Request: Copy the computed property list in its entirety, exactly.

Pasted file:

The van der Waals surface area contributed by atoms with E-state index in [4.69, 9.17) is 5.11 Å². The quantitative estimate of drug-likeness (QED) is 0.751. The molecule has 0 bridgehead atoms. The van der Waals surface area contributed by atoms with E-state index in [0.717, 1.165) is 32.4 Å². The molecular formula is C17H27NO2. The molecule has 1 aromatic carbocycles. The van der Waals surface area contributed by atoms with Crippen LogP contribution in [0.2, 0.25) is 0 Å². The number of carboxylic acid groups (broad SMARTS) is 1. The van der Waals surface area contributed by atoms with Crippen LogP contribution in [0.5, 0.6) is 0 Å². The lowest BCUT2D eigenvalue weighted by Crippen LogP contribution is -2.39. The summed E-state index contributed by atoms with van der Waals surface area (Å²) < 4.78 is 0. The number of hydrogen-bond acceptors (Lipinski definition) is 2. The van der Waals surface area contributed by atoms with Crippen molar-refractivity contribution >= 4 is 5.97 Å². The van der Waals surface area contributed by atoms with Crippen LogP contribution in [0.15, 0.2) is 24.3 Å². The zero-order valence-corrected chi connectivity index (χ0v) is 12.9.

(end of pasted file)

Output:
The van der Waals surface area contributed by atoms with E-state index in [4.69, 9.17) is 5.11 Å². The quantitative estimate of drug-likeness (QED) is 0.751. The molecule has 0 bridgehead atoms. The van der Waals surface area contributed by atoms with E-state index in [0.717, 1.165) is 32.4 Å². The molecular formula is C17H27NO2. The molecule has 1 aromatic carbocycles. The van der Waals surface area contributed by atoms with Crippen LogP contribution in [0.2, 0.25) is 0 Å². The number of carboxylic acid groups (broad SMARTS) is 1. The van der Waals surface area contributed by atoms with Crippen LogP contribution in [0.5, 0.6) is 0 Å². The lowest BCUT2D eigenvalue weighted by Crippen LogP contribution is -2.39. The summed E-state index contributed by atoms with van der Waals surface area (Å²) < 4.78 is 0. The number of hydrogen-bond acceptors (Lipinski definition) is 2. The van der Waals surface area contributed by atoms with Crippen molar-refractivity contribution >= 4 is 5.97 Å². The van der Waals surface area contributed by atoms with Crippen LogP contribution in [0.15, 0.2) is 24.3 Å². The zero-order valence-corrected chi connectivity index (χ0v) is 12.9.